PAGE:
It's a very useful tool for navigating a document quickly. For displaying formatted documents on computer monitors, the best technology is CSS.
CSS has a rich set of style attributes for setting colors, typefaces, rules, and margins. How much of the CSS standard is implemented, however, varies considerably across browsers. There are three separate recommendations, with the first being quite widely implemented, the second and more advanced less so, and the third rarely. This gives yet another way to format an XML document. So you have two ways inside IE to generate decent presentation, making it an invaluable development tool.
This may change soon, as more browsers catch up to IE, but at the moment it's safer to do the transformation on the server side and just serve HTML. There are a bunch of browsers capable of working with XML in full or limited fashion.
The following list describes a few of the more popular and interesting ones. Some technologies, like DOM and CSS, are broken up into three levels representing the relative sophistication of features. Amaya is a project by the W3C to demonstrate technologies working together. It's both a browser and an editor with built-in XML parsing and validating. It is not able to format other kinds of XML, however.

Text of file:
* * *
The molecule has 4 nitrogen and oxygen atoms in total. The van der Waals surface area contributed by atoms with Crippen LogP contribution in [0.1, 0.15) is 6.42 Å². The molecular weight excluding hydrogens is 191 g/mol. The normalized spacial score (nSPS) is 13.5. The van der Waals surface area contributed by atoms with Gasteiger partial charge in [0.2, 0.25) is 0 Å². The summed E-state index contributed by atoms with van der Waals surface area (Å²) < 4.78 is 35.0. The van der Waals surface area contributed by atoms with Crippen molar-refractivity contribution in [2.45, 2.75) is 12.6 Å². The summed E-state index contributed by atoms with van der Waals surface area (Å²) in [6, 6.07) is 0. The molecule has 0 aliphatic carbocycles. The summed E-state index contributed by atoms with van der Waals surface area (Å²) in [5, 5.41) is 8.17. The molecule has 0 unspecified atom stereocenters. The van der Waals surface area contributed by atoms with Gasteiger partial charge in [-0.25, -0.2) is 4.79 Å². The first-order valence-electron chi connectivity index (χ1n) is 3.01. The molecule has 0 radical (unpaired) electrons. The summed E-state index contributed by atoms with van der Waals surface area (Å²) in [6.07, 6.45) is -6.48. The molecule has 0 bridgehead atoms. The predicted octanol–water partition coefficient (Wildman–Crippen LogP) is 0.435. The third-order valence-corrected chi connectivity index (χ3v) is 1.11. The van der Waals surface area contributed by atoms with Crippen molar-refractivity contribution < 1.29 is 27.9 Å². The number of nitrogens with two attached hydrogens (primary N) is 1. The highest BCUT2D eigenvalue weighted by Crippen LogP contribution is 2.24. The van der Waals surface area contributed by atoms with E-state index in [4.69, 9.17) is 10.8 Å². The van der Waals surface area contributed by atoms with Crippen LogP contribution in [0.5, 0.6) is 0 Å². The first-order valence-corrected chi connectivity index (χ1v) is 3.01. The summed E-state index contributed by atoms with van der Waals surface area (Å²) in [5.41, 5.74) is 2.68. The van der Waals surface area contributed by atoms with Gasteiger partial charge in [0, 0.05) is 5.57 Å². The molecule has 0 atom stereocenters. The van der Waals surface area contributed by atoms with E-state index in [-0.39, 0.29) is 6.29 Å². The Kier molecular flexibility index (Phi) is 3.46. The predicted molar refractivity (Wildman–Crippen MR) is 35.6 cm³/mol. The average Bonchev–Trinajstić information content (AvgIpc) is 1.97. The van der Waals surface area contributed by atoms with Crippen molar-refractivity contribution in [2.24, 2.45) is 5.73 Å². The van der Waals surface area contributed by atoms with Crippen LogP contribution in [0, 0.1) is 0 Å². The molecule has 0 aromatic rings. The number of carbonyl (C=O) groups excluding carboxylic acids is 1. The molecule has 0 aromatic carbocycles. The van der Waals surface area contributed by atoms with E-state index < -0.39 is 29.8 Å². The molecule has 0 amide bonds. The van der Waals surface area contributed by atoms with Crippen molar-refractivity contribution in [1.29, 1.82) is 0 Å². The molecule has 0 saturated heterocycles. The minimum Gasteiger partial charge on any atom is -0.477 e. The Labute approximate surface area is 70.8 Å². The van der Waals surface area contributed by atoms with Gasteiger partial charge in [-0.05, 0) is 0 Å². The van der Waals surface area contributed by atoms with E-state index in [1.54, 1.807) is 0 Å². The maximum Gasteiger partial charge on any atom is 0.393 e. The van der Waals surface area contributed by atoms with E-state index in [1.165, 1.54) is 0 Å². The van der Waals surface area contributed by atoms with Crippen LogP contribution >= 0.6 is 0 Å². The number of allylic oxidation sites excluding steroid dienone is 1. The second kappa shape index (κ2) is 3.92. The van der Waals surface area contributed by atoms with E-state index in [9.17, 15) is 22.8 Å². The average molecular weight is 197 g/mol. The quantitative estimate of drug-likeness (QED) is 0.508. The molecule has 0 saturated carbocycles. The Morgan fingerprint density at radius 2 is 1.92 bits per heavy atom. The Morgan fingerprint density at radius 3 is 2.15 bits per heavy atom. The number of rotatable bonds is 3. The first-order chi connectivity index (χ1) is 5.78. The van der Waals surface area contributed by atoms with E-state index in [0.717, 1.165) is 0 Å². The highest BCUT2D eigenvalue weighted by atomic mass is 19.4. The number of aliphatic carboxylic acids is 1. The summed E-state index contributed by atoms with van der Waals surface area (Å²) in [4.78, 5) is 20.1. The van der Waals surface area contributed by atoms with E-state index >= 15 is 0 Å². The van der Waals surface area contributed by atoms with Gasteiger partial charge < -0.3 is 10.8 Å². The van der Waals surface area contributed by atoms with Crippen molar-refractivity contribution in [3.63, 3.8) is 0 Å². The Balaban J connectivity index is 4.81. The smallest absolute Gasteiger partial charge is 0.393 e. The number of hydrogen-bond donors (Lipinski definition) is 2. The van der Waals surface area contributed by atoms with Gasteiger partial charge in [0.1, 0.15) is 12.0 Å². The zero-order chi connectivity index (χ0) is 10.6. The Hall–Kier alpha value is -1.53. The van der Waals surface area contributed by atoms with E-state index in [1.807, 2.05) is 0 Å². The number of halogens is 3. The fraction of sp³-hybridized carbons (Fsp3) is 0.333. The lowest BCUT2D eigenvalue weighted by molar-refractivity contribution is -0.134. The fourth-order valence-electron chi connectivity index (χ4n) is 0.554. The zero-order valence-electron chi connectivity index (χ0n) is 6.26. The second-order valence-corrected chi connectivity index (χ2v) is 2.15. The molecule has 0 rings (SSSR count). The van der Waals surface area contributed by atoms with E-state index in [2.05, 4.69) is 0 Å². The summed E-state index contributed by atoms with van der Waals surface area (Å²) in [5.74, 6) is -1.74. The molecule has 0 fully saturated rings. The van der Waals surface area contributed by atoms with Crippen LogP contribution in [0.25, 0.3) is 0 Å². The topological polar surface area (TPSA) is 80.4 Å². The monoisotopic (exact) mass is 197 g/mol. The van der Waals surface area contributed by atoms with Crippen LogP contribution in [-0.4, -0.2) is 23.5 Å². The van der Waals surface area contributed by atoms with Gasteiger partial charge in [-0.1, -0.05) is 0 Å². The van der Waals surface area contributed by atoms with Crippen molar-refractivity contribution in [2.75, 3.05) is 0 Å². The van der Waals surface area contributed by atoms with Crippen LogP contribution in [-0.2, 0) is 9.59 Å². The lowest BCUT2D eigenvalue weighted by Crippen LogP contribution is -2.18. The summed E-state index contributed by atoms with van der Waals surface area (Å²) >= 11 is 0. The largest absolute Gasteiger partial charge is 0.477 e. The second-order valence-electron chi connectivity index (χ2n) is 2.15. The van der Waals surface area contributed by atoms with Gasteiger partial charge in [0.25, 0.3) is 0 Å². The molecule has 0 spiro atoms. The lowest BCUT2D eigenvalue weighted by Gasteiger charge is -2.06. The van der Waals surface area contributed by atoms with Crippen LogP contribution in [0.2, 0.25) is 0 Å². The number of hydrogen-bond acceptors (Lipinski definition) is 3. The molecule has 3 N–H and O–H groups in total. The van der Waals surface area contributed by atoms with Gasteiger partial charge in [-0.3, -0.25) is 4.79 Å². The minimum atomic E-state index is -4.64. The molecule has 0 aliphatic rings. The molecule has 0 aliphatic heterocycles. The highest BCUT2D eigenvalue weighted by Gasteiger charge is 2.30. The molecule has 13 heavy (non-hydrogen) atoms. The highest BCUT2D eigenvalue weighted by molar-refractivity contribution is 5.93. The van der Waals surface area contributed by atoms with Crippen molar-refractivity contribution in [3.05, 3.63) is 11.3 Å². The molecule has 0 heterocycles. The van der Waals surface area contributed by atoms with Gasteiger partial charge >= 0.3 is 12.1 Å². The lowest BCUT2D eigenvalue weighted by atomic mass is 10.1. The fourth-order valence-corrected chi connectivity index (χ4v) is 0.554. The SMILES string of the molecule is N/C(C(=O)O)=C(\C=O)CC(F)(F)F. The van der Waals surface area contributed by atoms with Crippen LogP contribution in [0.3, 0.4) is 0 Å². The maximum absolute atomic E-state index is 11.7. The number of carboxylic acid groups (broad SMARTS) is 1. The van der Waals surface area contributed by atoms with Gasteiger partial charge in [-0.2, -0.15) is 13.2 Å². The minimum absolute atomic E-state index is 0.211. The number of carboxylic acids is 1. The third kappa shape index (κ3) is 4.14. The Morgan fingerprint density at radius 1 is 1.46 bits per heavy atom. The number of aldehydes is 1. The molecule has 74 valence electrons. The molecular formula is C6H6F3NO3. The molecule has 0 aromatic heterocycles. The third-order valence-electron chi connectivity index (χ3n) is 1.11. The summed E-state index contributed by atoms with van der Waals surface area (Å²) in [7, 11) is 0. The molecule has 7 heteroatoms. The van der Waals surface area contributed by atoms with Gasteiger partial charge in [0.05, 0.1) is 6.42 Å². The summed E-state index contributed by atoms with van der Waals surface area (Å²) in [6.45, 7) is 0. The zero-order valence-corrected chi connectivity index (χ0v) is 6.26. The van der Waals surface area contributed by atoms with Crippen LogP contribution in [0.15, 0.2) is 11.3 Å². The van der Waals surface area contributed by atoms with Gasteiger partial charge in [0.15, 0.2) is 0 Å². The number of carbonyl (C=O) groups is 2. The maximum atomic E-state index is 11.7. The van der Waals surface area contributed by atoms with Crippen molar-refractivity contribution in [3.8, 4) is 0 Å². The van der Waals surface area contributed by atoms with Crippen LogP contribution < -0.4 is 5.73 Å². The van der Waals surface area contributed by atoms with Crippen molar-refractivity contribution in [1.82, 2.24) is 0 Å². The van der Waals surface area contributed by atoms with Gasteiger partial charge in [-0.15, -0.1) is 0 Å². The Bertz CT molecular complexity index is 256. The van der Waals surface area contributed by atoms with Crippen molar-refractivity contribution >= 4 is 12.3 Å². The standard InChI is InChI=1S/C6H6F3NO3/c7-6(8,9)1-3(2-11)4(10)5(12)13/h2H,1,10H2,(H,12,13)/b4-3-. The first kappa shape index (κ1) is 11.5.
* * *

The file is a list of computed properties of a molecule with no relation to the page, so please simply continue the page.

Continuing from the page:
Microsoft has tried very hard to play ball with the open standards community and it shows with this browser. Strangely, Internet Explorer is split into two completely different code bases, with versions for Windows and Macintosh independent from each other.
This has led to wacky situations such as the Mac version being for a time more advanced than its Windows cousin. The best versions and perhaps last available are 6. Mozilla is an open source project to develop an excellent free browser that supports all the major standards. At Mozilla's heart is a rendering engine, code-named Gecko, that parses markup and churns out formatted pages. How is it for compliance?
How can I learn Arbortext Editor?